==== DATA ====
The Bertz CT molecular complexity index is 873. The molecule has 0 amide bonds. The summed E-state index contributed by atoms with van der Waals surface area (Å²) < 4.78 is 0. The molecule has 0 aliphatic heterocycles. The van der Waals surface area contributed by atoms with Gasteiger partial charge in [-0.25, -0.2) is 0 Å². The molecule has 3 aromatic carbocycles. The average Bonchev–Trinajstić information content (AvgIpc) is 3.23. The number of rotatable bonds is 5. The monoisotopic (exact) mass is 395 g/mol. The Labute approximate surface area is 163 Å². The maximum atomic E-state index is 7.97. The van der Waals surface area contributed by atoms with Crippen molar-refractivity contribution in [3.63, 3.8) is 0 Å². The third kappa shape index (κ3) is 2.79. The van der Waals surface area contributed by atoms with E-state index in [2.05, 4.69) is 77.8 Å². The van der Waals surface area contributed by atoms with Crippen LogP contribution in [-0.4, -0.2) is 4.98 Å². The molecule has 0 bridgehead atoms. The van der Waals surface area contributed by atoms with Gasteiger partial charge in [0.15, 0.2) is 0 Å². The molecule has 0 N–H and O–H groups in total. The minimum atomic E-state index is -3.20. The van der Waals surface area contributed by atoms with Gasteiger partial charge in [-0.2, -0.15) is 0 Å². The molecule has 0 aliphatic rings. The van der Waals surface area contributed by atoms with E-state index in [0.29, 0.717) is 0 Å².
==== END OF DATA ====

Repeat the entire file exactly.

The Bertz CT molecular complexity index is 873. The molecule has 0 amide bonds. The summed E-state index contributed by atoms with van der Waals surface area (Å²) < 4.78 is 0. The molecule has 0 aliphatic heterocycles. The van der Waals surface area contributed by atoms with Gasteiger partial charge in [-0.25, -0.2) is 0 Å². The molecule has 3 aromatic carbocycles. The average Bonchev–Trinajstić information content (AvgIpc) is 3.23. The number of rotatable bonds is 5. The monoisotopic (exact) mass is 395 g/mol. The Labute approximate surface area is 163 Å². The maximum atomic E-state index is 7.97. The van der Waals surface area contributed by atoms with Crippen molar-refractivity contribution in [3.63, 3.8) is 0 Å². The third kappa shape index (κ3) is 2.79. The van der Waals surface area contributed by atoms with E-state index in [2.05, 4.69) is 77.8 Å². The van der Waals surface area contributed by atoms with Crippen LogP contribution in [-0.4, -0.2) is 4.98 Å². The molecule has 0 bridgehead atoms. The van der Waals surface area contributed by atoms with Gasteiger partial charge in [0.15, 0.2) is 0 Å². The molecule has 0 N–H and O–H groups in total. The minimum atomic E-state index is -3.20. The van der Waals surface area contributed by atoms with Gasteiger partial charge in [-0.2, -0.15) is 0 Å². The molecule has 0 aliphatic rings. The van der Waals surface area contributed by atoms with E-state index in [0.29, 0.717) is 0 Å².